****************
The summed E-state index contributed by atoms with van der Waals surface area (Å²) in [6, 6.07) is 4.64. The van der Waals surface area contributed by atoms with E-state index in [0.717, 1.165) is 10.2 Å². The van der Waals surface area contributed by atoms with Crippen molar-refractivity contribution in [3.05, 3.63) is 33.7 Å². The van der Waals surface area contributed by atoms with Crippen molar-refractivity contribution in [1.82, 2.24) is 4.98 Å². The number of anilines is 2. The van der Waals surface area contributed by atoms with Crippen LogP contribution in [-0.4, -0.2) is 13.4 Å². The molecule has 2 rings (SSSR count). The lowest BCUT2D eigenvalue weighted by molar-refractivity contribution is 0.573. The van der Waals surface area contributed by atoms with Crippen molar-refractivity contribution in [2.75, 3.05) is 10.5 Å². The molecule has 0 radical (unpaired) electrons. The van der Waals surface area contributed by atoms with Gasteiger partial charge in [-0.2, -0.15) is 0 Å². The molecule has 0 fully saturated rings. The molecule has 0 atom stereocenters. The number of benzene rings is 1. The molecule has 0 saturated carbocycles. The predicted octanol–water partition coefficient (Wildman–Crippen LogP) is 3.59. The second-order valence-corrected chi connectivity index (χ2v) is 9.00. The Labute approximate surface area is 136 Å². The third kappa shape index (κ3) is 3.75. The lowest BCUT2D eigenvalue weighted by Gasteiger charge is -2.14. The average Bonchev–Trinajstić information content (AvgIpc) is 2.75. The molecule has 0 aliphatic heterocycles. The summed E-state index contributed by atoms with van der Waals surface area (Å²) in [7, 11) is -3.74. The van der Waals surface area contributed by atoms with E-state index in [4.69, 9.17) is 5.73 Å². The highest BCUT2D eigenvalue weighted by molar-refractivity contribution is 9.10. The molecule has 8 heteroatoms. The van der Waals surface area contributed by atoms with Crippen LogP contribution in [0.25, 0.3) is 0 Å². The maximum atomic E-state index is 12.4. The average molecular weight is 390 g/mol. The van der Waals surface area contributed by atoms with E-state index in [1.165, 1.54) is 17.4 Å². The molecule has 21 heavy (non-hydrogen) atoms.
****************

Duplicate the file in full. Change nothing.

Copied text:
The summed E-state index contributed by atoms with van der Waals surface area (Å²) in [6, 6.07) is 4.64. The van der Waals surface area contributed by atoms with E-state index in [0.717, 1.165) is 10.2 Å². The van der Waals surface area contributed by atoms with Crippen molar-refractivity contribution in [3.05, 3.63) is 33.7 Å². The van der Waals surface area contributed by atoms with Crippen molar-refractivity contribution in [1.82, 2.24) is 4.98 Å². The number of anilines is 2. The van der Waals surface area contributed by atoms with Crippen LogP contribution in [-0.4, -0.2) is 13.4 Å². The molecule has 2 rings (SSSR count). The lowest BCUT2D eigenvalue weighted by molar-refractivity contribution is 0.573. The van der Waals surface area contributed by atoms with Crippen molar-refractivity contribution in [2.75, 3.05) is 10.5 Å². The molecule has 0 radical (unpaired) electrons. The van der Waals surface area contributed by atoms with Gasteiger partial charge in [-0.2, -0.15) is 0 Å². The molecule has 0 fully saturated rings. The molecule has 0 atom stereocenters. The number of benzene rings is 1. The molecule has 0 saturated carbocycles. The predicted octanol–water partition coefficient (Wildman–Crippen LogP) is 3.59. The second-order valence-corrected chi connectivity index (χ2v) is 9.00. The Labute approximate surface area is 136 Å². The third kappa shape index (κ3) is 3.75. The lowest BCUT2D eigenvalue weighted by Gasteiger charge is -2.14. The average Bonchev–Trinajstić information content (AvgIpc) is 2.75. The molecule has 0 aliphatic heterocycles. The summed E-state index contributed by atoms with van der Waals surface area (Å²) in [7, 11) is -3.74. The van der Waals surface area contributed by atoms with E-state index in [4.69, 9.17) is 5.73 Å². The highest BCUT2D eigenvalue weighted by molar-refractivity contribution is 9.10. The molecule has 8 heteroatoms. The van der Waals surface area contributed by atoms with Crippen LogP contribution in [0.25, 0.3) is 0 Å². The maximum atomic E-state index is 12.4. The average molecular weight is 390 g/mol. The van der Waals surface area contributed by atoms with E-state index in [1.165, 1.54) is 17.4 Å². The molecule has 21 heavy (non-hydrogen) atoms.